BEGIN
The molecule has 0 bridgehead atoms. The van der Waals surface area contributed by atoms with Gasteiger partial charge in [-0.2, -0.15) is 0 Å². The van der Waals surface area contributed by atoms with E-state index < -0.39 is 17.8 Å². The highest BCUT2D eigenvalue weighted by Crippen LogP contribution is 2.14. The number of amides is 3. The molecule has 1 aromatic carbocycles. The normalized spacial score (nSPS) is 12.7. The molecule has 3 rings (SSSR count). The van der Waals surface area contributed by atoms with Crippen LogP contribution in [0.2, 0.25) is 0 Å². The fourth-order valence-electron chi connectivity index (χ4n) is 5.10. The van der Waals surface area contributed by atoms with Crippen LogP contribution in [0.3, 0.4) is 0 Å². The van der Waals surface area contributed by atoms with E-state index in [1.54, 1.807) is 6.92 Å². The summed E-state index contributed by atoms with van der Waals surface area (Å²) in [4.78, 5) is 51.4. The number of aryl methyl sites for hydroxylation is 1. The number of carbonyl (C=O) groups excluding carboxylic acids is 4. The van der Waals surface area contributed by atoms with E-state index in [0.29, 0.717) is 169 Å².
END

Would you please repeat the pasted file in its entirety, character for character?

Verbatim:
The molecule has 0 bridgehead atoms. The van der Waals surface area contributed by atoms with Gasteiger partial charge in [-0.2, -0.15) is 0 Å². The van der Waals surface area contributed by atoms with E-state index < -0.39 is 17.8 Å². The highest BCUT2D eigenvalue weighted by Crippen LogP contribution is 2.14. The number of amides is 3. The molecule has 1 aromatic carbocycles. The normalized spacial score (nSPS) is 12.7. The molecule has 3 rings (SSSR count). The van der Waals surface area contributed by atoms with Crippen LogP contribution in [0.2, 0.25) is 0 Å². The fourth-order valence-electron chi connectivity index (χ4n) is 5.10. The van der Waals surface area contributed by atoms with Crippen LogP contribution in [0.3, 0.4) is 0 Å². The van der Waals surface area contributed by atoms with E-state index in [1.54, 1.807) is 6.92 Å². The summed E-state index contributed by atoms with van der Waals surface area (Å²) in [4.78, 5) is 51.4. The number of aryl methyl sites for hydroxylation is 1. The number of carbonyl (C=O) groups excluding carboxylic acids is 4. The van der Waals surface area contributed by atoms with E-state index in [0.29, 0.717) is 169 Å².